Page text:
The missing voices of the US and the EU
The US as well as the EU are two notable institutional frameworks which seem unable to get out of their myopic inward focus at the moment, an unprecedented situation that undoubtedly will cascade the world into uncharted territory, especially if it continues over the next months of 2020.
The scale of the needed humanitarian response around the world is likely not to have any parallel in world history, even if we consider the Marshall Aid in the re-building of Europe after the second world war. Who will be in a position to mount such an effort? If the answer is a new actor or no actor, the world will change in unimaginable ways in a fairly short time, perhaps a decade or less. Again, the fate of megacities will be crucial in mediating the response needed.
The future of megacities
Even at this early stage it is becoming abundantly clear that the cascading risks of life as we know it in the forty something megacities around the world have increased drastically. That is, the perception of risk has changed, the risk was always there. In any case, I don’t see how we can sustain humanity’s progress if mass urbanization continues at the same rate of development in the next decade as it did in the one we just left. What does that mean?
There is going to be massive pressure to figure out another solution than growing already large cities into megacities. There will be a mass exodus even from smaller cities into suburbs and the countryside, but that is likely to be short-lasting, as the jobs may continue to be found in larger cities.
The unknown factor is to which degree distance work and technology might finally kick in, having had a thirty year period of being slowly introduced into to the workplace on a limited basis, and usually only for one day a week, mostly in the knowledge intensive parts of the financial and IT industries.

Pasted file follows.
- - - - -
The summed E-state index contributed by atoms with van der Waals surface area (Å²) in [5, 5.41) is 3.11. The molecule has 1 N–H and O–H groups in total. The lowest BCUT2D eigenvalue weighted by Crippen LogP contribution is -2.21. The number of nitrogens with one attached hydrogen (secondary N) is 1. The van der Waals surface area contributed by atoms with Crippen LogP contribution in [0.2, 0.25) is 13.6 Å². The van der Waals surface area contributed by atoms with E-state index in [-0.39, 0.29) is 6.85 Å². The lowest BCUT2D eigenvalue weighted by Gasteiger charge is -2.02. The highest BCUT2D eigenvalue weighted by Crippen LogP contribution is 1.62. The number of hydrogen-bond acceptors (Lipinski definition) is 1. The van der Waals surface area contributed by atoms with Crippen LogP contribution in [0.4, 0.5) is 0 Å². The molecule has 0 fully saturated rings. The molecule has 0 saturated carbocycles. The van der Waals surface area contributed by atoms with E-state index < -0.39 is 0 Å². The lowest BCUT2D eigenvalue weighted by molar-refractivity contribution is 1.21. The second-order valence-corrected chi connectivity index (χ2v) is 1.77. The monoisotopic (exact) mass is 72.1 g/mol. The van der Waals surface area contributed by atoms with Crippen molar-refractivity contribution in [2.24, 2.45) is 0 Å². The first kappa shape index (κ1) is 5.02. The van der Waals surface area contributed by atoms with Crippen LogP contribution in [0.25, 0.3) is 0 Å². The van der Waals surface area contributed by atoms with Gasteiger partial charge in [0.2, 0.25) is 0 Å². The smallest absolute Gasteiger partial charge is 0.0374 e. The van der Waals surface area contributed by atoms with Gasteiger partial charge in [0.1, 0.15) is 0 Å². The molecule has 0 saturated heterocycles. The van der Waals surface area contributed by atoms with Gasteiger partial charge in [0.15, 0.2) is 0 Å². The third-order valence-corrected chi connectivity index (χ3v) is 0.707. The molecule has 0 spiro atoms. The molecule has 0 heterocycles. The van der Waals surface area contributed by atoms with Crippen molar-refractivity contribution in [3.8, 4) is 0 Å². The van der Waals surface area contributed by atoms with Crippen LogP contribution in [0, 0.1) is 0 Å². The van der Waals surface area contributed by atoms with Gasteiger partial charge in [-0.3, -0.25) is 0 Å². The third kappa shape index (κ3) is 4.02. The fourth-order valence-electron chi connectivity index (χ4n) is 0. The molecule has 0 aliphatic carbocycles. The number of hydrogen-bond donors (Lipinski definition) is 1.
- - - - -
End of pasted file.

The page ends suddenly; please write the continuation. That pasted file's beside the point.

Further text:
The scant evidence from the past few months would indicate that there will be a wave of people and companies who will be able to sustain working from home on a continued basis, but the tension between office workers and home workers will continue.
It is also the case that the working class service workers scarcely will have the same chance to virtualize their commute and isolate themselves from contagion. This is likely to lead to increased tensions for the foreseeable future.
Reducing pandemic risk in megacities
In conclusion, the pandemic risk in the world’s megacities is significant and increasing, if not mitigated. We should be particularly worried about the most at-risk cities, what I’ve called the Pentaspreader cities of Manila, Jakarta, Mexico City, Mumbai, Caracas, Delhi, and Lagos.
Given their sheer size, lack of an adequate health security system, key role in international transport networks, situated in countries with poor records on transparency and/or governance, and limited innovative capacity to quickly recover, these cities do present exponential systemic risks to act as incubators of superspreading events for infectious diseases.
At this point, given the multiplicity of opportunities for spread of contagion through a super-critical size, scale and mass of large scale gatherings, practices, slum areas, public transportation network, and events (sports events, concerts, nightclubs, weddings, conferences, etc.) and mainly due to their density, megacities are a threat to the return to normalcy.